knitr::opts_chunk$set( collapse = TRUE, comment = "#>" ) library("riskyr") # load the "riskyr" package

The `riskyr`

data structures essentially describe networks of dependencies.
This is best illustrated by the network diagram (see examples of `plot_fnet`

in the
user guide and data formats).
However, sometimes it is instructive to view all possible values of some parameter
as a function of others. A functional perspective illustrates how the value of
some parameter (or its values) changes as a function of other parameters
(and their values).

The basic format of a function is $y = f(x)$, which illustrates how values of $y$
depend on values of $x$ given some function $f$. `riskyr`

provides 2 functions for
viewing parameters as a function of other parameters (and their values).

The function `plot_curve`

draws the curves (or lines) of selected parameters
as a function of the prevalene (with `prev`

ranging from 0 to 1)
for a given decision process or diagnostic test (i.e., given values of `sens`

and `spec`

):

$$y \ = \ f(\texttt{prev} \textrm{, from 0 to 1}) \textrm{ with } y \in {\texttt{PPV}, \texttt{NPV}, \texttt{ppod}, \texttt{acc}} \ \ \ \ \ \ (1)$$

As an example, reconsider our original scenario (on mammography screening, see user guide). Earlier, we computed a positive predictive value (PPV) of 7.8%. But rather than just computing a single value, we could ask: How do values of PPV develop as a function of prevalence? The `plot_curve`

function illustrates this relationship:

plot_curve(prev = .01, sens = .80, spec = (1 - .096), what = c("prev", "PPV", "NPV"), title.lbl = "Mammography screening", cex.lbl = .8)

The curves illustrate that values of `PPV`

and `NPV`

crucially depend on the value of prevalence `prev`

in the current population. In fact, they actually vary across their entire range (i.e., from 0 to 1), rendering any communication of their value utterly meaningless without specifying the current population's prevalence value `prev`

.

The dependency of `PPV`

and `NPV`

on `prev`

can be illustrated by assuming a higher prevalence rate. For instance, if we knew that some woman was genetically tested and known to exhibit the notorious BRCA1 mutation, the prevalence value of her corresponding population (given a positive mammography result in a routine screening) is increased to about 60%:

high.prev <- .60 # assume increased prevalence due to BRCA1 mutation plot_curve(prev = high.prev, sens = .80, spec = (1 - .096), what = c("prev", "PPV", "NPV"), title.lbl = "Mammography screening (BRCA1 mutation)", cex.lbl = .8)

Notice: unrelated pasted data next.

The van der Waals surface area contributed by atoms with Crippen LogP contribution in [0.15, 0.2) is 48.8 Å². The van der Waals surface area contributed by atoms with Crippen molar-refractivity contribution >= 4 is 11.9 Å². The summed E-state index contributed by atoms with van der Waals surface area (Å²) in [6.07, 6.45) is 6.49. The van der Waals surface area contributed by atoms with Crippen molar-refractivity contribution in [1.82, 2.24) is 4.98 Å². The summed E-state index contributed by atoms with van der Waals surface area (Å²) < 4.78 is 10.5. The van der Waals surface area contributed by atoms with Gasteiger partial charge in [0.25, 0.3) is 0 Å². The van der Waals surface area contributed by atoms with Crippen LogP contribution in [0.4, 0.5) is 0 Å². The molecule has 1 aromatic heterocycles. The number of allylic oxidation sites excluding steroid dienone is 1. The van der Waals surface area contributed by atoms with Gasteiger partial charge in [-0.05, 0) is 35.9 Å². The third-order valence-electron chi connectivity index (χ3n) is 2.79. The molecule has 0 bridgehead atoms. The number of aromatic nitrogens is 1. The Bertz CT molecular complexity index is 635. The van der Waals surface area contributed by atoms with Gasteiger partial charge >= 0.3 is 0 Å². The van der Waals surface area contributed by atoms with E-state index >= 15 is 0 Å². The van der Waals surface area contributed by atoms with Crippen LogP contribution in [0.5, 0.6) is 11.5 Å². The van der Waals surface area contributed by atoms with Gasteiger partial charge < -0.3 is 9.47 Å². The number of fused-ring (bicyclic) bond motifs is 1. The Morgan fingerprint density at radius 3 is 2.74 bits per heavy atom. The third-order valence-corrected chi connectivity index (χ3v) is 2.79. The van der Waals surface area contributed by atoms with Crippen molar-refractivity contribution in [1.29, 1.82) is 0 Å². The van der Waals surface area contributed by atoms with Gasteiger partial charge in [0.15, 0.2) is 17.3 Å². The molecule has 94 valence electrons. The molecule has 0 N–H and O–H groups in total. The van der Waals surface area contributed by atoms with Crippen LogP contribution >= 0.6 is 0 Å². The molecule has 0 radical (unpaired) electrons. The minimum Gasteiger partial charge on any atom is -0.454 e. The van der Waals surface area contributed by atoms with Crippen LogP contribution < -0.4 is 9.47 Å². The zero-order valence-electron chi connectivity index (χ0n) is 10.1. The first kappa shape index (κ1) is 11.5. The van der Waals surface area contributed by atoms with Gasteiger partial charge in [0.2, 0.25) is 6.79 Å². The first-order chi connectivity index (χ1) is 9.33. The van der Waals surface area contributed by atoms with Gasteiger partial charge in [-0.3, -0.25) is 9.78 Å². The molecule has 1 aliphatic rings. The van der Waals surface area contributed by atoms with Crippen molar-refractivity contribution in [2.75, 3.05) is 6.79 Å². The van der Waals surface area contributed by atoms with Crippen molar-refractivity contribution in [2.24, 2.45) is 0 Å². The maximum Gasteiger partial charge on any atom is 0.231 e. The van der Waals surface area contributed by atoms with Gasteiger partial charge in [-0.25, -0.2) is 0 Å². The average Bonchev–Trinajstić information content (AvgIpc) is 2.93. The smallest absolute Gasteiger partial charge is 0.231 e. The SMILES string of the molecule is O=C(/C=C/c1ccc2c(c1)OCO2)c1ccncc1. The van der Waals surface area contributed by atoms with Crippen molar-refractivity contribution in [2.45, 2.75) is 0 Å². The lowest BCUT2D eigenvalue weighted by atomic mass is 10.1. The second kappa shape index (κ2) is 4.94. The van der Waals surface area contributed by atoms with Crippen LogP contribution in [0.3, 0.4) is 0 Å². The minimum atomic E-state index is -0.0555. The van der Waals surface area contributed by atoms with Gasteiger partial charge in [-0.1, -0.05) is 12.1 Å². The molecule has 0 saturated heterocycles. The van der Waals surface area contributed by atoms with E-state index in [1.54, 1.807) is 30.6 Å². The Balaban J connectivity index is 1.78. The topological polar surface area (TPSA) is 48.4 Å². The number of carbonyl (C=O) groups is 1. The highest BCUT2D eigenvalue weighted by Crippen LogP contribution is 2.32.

This shows that --- given an increased prevalence value `prev`

of 60% --- the positive predictive value `PPV`

of a positive test result increases from 7.8% (in the standard population) to around 93% (given the BRCA1 mutation).

Other curves (or rather lines) drawn by `plot_curve`

include the proportion of positive decisions `ppod`

and overall accuracy `acc`

,
each as a function of prevalence `prev`

:

high.prev <- .60 # assume increased prevalence due to BRCA1 mutation plot_curve(prev = high.prev, sens = .80, spec = (1 - .096), what = c("prev", "PPV", "NPV", "ppod", "acc"), title.lbl = "Mammography screening (BRCA1 mutation)", cex.lbl = .8)

The function `plot_plane`

draws a plane for a selected parameter as a function of sensitivity and specificity
(with `sens`

and `spec`

both ranging from 0 to 1) for a given prevalence `prev`

:

$$y \ = \ f(\texttt{sens} \times\ \texttt{spec} \textrm{, both from 0 to 1, for given value of } \texttt{prev}) \textrm{ with } y \in {\texttt{PPV}, \texttt{NPV}, \texttt{ppod}, \texttt{acc}} \ \ \ \ \ \ \ (2)$$

Some examples:

plot_plane(prev = high.prev, sens = .80, spec = (1 - .096), what = "PPV", title.lbl = "A. Mammography (BRCA1)", cex.lbl = .8) plot_plane(prev = high.prev, sens = .80, spec = (1 - .096), what = "NPV", title.lbl = "B. Mammography (BRCA1)", cex.lbl = .8) plot_plane(prev = high.prev, sens = .80, spec = (1 - .096), what = "ppod", title.lbl = "C. Mammography (BRCA1)", phi = 45, cex.lbl = .8) plot_plane(prev = high.prev, sens = .80, spec = (1 - .096), what = "acc", title.lbl = "D. Mammography (BRCA1)", cex.lbl = .8)

`riskyr`

Vignettes| Nr. | Vignette | Content |

| ---: |:---------|:-----------|
| A. | User guide | Motivation and general instructions |
| B. | Data formats | Data formats: Frequencies and probabilities |
| C. | Confusion matrix | Confusion matrix and accuracy metrics |
| D. | Functional perspectives | Adopting functional perspectives |
| E. | Quick start primer | Quick start primer |

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